Cytomegalovirus Antibodies Linked to Cognitive Decline
In elderly, episodic memory, cognitive functions erode with higher antibody levels
THURSDAY, July 13 (HealthDay News) -- Cognitive function in the elderly fails faster in those with higher cytomegalovirus antibody levels than in those with lower antibody levels, researchers report in the July issue of the Journal of the American Geriatrics Society.
Allison E. Aiello, Ph.D., of the University of Michigan in Ann Arbor, and colleagues screened 1,204 participants aged 60 to 100, from the Sacramento Area Latino Study on Aging. The subjects were screened annually for four years for episodic memory, cognitive abilities, C-reactive protein levels and antibodies to cytomegalovirus and herpes simplex virus type-1.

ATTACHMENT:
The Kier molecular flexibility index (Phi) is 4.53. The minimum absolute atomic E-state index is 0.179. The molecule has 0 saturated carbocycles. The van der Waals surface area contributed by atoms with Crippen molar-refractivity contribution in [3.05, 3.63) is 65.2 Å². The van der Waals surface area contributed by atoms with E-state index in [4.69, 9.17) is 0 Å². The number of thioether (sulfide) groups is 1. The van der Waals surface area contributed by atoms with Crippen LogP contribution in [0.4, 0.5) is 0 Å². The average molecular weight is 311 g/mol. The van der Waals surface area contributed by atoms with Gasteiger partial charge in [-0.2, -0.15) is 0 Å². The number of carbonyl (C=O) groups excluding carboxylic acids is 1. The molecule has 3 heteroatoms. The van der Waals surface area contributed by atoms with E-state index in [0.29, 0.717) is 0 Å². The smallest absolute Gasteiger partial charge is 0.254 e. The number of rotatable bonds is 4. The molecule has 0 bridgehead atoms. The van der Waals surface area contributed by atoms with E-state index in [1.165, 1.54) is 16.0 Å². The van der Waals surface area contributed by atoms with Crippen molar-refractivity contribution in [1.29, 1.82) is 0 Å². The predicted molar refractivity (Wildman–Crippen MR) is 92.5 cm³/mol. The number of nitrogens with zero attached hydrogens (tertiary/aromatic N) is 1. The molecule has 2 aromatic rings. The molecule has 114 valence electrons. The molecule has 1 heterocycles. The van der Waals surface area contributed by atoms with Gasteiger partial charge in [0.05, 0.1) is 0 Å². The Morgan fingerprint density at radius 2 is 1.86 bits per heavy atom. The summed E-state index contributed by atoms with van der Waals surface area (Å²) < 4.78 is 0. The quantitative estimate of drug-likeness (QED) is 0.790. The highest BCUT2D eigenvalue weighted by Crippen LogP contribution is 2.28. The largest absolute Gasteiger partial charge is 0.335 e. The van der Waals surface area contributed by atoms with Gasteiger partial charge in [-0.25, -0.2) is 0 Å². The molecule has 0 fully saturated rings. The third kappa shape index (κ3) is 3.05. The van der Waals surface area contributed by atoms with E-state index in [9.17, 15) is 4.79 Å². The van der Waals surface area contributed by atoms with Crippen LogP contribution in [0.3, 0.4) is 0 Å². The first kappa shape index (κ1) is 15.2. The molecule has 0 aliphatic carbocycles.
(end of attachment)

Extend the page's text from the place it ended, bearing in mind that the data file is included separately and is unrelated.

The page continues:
The researchers found that cognitive function worsened more in participants with higher initial cytomegalovirus antibody levels than in those starting with the lowest antibody levels. But no link was found between herpes simplex virus type-1 antibodies and declining mental function.
Further, C-reactive protein did not affect the interaction between declining mental function and viral antibody levels, the researchers found.
"This is the first study to show that individuals with higher levels of antibody to cytomegalovirus experience a more-rapid rate of cognitive decline than those with lower levels," the authors write. "Understanding the mechanisms by which cytomegalovirus influences cognition may aid development of intervention strategies targeting infection, viral reactivation, and immune response over the life course."